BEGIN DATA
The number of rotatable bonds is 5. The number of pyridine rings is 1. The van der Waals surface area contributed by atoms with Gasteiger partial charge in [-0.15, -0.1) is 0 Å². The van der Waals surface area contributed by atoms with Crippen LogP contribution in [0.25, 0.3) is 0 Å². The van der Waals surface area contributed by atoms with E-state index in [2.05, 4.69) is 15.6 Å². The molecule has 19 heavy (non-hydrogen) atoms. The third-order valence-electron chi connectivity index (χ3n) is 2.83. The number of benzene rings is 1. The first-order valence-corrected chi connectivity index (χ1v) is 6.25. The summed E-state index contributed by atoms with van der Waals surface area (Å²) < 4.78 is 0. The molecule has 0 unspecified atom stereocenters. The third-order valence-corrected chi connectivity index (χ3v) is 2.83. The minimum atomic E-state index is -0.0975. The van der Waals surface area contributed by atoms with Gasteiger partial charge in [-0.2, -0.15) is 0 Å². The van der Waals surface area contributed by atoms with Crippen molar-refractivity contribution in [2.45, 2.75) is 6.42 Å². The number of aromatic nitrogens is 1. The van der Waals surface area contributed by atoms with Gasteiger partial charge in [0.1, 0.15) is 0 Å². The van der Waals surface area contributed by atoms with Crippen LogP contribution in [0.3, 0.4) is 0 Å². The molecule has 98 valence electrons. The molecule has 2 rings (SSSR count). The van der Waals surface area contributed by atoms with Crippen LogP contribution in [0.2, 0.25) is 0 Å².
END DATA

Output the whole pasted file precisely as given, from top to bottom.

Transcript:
The number of rotatable bonds is 5. The number of pyridine rings is 1. The van der Waals surface area contributed by atoms with Gasteiger partial charge in [-0.15, -0.1) is 0 Å². The van der Waals surface area contributed by atoms with Crippen LogP contribution in [0.25, 0.3) is 0 Å². The van der Waals surface area contributed by atoms with E-state index in [2.05, 4.69) is 15.6 Å². The molecule has 19 heavy (non-hydrogen) atoms. The third-order valence-electron chi connectivity index (χ3n) is 2.83. The number of benzene rings is 1. The first-order valence-corrected chi connectivity index (χ1v) is 6.25. The summed E-state index contributed by atoms with van der Waals surface area (Å²) < 4.78 is 0. The molecule has 0 unspecified atom stereocenters. The third-order valence-corrected chi connectivity index (χ3v) is 2.83. The minimum atomic E-state index is -0.0975. The van der Waals surface area contributed by atoms with Gasteiger partial charge in [-0.2, -0.15) is 0 Å². The van der Waals surface area contributed by atoms with Crippen molar-refractivity contribution in [2.45, 2.75) is 6.42 Å². The number of aromatic nitrogens is 1. The van der Waals surface area contributed by atoms with Gasteiger partial charge in [0.1, 0.15) is 0 Å². The van der Waals surface area contributed by atoms with Crippen LogP contribution in [0.3, 0.4) is 0 Å². The molecule has 98 valence electrons. The molecule has 2 rings (SSSR count). The van der Waals surface area contributed by atoms with Crippen LogP contribution in [0.2, 0.25) is 0 Å².